The Future of Tourism in 2021 With Matt Keezer

Matt Keezer, a seasoned travel executive, sits down with us to share some of his views on what we might expect for 2021 tourism comeback. The travel industry is one of the most impacted sectors by Covid-19, with an estimated loss of over $750 billion.  Ever since the coronavirus pandemic started, the number of international travels declined by 90%, but it looks like 2021 will be a year of recovery. Matt Keezer thinks that the travel industry will quickly recuperate as the governments all around the world are opening borders and allowing international passengers to seek entry.

“The recent development and rollout of the Covid-19 vaccine will surely bring a much-needed boost to the traveling industry,” he says. “Although the impact of Covid-19 on the travel industry was severe, with governments lifting the heavy restrictions, there will be a huge travel demand, and that will bring a boost that the industry desperately needs.”

Still, the pandemic changed the way people travel. Matt Keezer predicts that people will think more before they decide to travel. Business and leisure travel will still continue, but he says that “most of the travels will be reduced to purposeful travel.”

“Adventure travelers won’t be getting on a plane for a quick weekend away at some exotic destination, and businessmen will probably opt for a conference call instead of flying to and back for a meeting, at least until the whole pandemic blows off.” Matt Keezer says.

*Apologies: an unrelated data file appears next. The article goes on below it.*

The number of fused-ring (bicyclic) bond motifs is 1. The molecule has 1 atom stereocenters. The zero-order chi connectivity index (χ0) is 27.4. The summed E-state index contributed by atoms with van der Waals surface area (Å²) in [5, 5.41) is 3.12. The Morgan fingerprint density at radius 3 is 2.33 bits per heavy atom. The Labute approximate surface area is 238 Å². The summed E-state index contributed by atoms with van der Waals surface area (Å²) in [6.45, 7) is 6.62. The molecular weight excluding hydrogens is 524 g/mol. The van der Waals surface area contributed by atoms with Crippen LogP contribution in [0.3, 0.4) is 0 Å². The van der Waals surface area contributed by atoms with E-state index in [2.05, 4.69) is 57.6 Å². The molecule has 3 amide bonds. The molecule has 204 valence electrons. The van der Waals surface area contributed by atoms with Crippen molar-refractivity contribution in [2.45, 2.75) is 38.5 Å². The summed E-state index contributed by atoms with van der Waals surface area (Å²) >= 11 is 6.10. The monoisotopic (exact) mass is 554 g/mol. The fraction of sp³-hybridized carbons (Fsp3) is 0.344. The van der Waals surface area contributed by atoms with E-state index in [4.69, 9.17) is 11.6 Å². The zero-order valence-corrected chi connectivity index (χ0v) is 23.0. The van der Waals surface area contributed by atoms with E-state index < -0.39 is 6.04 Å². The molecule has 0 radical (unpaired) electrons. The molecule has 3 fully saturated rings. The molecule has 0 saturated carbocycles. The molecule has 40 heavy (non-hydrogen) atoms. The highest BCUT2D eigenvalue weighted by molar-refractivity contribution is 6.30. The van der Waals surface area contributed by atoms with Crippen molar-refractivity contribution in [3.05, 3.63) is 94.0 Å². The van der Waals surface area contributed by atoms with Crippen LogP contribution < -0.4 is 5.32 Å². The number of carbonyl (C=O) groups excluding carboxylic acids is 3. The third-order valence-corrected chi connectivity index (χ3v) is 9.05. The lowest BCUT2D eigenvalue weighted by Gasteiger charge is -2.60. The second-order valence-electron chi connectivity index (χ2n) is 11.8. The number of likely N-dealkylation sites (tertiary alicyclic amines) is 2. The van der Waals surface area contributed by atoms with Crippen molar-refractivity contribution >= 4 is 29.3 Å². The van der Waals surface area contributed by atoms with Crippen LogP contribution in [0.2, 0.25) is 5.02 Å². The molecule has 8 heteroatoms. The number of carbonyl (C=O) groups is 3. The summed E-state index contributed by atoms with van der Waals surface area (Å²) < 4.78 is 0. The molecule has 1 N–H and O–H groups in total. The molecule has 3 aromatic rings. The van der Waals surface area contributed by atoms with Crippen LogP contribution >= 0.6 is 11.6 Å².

That is why many travel companies united themselves in an effort to modernize the approach to traveling in order to simplify the whole traveling process – from selecting a destination to getting there quickly and safely.

Matt Keezer explains, “Simplification of traveling process will surely attract a lot of new passengers. It can be really off-putting if you want to visit, Mexico for example, and you don’t know where or how to get every test or certificate the Mexican government requires. It looks like these improvements will bring everything to the palm of your hand, and travelers will be able to sort everything out with a few simple clicks.”

Still, he points out that even though the travel companies are putting a massive effort into accommodating their passengers, they ultimately depend on governments and their regulations. There are regulations and restrictions on every corner, and some of them can be complex and hard to navigate.

“Governments are creating the rules, and these companies have no choice to comply,” says Matt Keezer. “That is why travelers need to know that these requirements can change on a whim, and they need to be prepared to adapt to newfound circumstances. Hopefully, these improvements will come soon enough.”

Until that happens, international travel will continue to take two steps forward but one step back.

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